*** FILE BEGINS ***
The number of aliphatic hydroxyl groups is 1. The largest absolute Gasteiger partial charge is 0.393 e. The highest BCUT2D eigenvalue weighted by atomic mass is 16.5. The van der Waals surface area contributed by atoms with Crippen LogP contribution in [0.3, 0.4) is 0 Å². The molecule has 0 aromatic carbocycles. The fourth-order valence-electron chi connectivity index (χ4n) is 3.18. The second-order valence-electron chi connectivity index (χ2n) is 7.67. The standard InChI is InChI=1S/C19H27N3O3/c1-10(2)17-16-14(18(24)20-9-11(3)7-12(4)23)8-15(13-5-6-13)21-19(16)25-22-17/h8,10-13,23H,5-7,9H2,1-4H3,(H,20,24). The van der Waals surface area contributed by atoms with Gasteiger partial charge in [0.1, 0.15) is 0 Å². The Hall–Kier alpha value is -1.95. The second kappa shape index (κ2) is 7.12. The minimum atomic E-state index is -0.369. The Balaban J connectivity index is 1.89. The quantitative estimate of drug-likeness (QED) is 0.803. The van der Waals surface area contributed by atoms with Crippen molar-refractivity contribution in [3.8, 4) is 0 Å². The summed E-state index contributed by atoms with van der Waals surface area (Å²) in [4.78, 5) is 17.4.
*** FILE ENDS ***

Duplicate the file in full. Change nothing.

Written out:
The number of aliphatic hydroxyl groups is 1. The largest absolute Gasteiger partial charge is 0.393 e. The highest BCUT2D eigenvalue weighted by atomic mass is 16.5. The van der Waals surface area contributed by atoms with Crippen LogP contribution in [0.3, 0.4) is 0 Å². The molecule has 0 aromatic carbocycles. The fourth-order valence-electron chi connectivity index (χ4n) is 3.18. The second-order valence-electron chi connectivity index (χ2n) is 7.67. The standard InChI is InChI=1S/C19H27N3O3/c1-10(2)17-16-14(18(24)20-9-11(3)7-12(4)23)8-15(13-5-6-13)21-19(16)25-22-17/h8,10-13,23H,5-7,9H2,1-4H3,(H,20,24). The van der Waals surface area contributed by atoms with Gasteiger partial charge in [0.1, 0.15) is 0 Å². The Hall–Kier alpha value is -1.95. The second kappa shape index (κ2) is 7.12. The minimum atomic E-state index is -0.369. The Balaban J connectivity index is 1.89. The quantitative estimate of drug-likeness (QED) is 0.803. The van der Waals surface area contributed by atoms with Crippen molar-refractivity contribution in [3.8, 4) is 0 Å². The summed E-state index contributed by atoms with van der Waals surface area (Å²) in [4.78, 5) is 17.4.